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Posts published in April 2006

An undisclosed Washington location

There is a certain phrase that may forever be associated with Vice President Dick Cheney, that writers about him cannot void. The Everett Herald's reporter did not resist on occasion of the vice presidential visit to Snohomish County:

"Vice President Dick Cheney arrived Sunday evening at Paine Field, where he was greeted by area Republican leaders before stepping into a limousine and heading to an undisclosed location for the rest of his Easter."

Yes, his location was largely undisclosed during much of his visit to Washington last weekend. But there's a point in that.

Cheney came to raise money for 2nd U.S. House candidate Republican Doug Roulstone, opposing Democrat Rick Larsen. Mission accomplished: He raised the money, which will no doubt be highly appreciated by Roulstone's uphill campaign. But the fundraising was just about all. For a vice presidential visit, it was a sturdily low-key matter.

This wasn't a matter of parading around in public, at least any more than necessary, as a means of boosting the local Republican candidates - or support for the Bush Administration. This was a case of recignition that while Cheney may be a strong draw as a fundraiser, that his popularity overall is so weak that greater visibility might be a serious detriment.

At least, what part of his visit proved that proposition wrong?

Who can afford it?

houseAn important column by Danny Westneat of the Seattle Times today, on the wildly increasing prices of houses in the Seattle area. If the column's implications were only about Seattle, it would be of somewhat less importance; but you could substitute "Portland" or many other communities around the region and across the country and come to the same thing. He asked many of the important questions, but we're addressing this here because he left one out.

His point is that housing in Seattle has become super-expensive. He recounts how, barely a decade ago, he bought his first home, a "fixer" but a decently-sized place, for $93,000, toward the upper limit of what he could then afford as a reporter for the Seattle Times (which pays pretty well, for the newspaper industry; its reporters are solidly paid professionals). He notes that buying something even remotely similar now would run at least $200,000, more likely at least $250,000. A decently modern and spacious house in the Seattle area - not just city limits, but for quite a few miles around - starts at upwards of $300,000. The average home sale now is closer to $400,000.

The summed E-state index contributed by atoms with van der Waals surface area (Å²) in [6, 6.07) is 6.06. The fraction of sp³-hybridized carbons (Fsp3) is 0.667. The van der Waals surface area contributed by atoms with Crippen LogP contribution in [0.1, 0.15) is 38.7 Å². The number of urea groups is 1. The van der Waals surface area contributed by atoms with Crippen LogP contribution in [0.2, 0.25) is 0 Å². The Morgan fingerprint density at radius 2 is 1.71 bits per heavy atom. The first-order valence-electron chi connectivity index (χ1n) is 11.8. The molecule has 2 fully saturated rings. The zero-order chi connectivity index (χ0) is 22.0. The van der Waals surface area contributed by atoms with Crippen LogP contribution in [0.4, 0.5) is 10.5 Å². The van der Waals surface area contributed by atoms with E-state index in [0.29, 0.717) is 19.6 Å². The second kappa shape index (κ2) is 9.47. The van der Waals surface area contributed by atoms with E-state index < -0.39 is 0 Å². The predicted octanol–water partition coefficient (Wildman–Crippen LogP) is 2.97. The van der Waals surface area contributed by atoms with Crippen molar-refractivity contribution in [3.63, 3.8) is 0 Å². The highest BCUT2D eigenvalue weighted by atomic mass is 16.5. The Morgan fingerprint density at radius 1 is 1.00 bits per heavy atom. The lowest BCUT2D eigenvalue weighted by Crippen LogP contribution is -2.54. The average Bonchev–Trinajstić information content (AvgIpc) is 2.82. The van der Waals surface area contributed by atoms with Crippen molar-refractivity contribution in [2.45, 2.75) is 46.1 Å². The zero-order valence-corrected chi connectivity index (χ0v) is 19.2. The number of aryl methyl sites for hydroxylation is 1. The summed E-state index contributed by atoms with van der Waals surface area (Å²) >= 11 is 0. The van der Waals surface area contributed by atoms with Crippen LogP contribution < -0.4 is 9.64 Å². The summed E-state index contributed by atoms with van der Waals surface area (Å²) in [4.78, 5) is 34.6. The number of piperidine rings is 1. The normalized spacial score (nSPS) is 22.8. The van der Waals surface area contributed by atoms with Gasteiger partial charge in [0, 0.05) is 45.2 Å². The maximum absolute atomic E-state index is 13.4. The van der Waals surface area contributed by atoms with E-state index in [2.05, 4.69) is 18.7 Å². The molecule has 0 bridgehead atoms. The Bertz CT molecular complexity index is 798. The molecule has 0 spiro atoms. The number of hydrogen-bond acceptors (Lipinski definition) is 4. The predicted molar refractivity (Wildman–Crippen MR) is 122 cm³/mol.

Westneat's immediate point is that the Seattle area is rapidly pricing its working class out of home ownership - even out of residency. No doubt he's right. And that has many implications.

The puzzler we wonder about on top of that, however, is: Where are all these people coming from who can afford $400,000 homes? Wages haven't risen anywhere near those levels in recent years; the number of wealthy in our society is hardly so great that a city the size of Seattle can populate itself entirely with the rich. From where is all this money coming from? Or - ominously - can these people really afford it at all? And if they can't, what will that mean a few years down the line?

Taxing business

Asurprising reality check in the Portland Oregonian noting that a piece of conventional wisdom - that Oregon has some of the highest taxes on business in the west - is simply wrong.

From the story: "Despite election-year rhetoric that businesses are overtaxed, no state asks businesses to pay a lighter share of its state budget than Oregon does, according to the Council on State Taxation, which represents big business," the paper noted. It went on well beyond organizational anlayses to do its own, noting that individual Oregon taxpayers may several times as much per taxable dollar as do businesses.

As to the Council on State Taxation . . . let's pause a moment. It describes itself as "a nonprofit trade association consisting of approximately 570 multistate corporations engaged in interstate and international business." Its credentials as a reasonable judge of which entities charge business comparatively more or less seem solid. In one study, it compares the corporate income tax rates of the states. Oregon's is 6.6% (just over two-thirds the rate for individuals); in super pro-business Idaho the rate is 7.6%, in California 8.8%, in super-fast growing Arizona, 7%. (Washington, of course, lacks an income tax but does have a business tax which makes up for it.)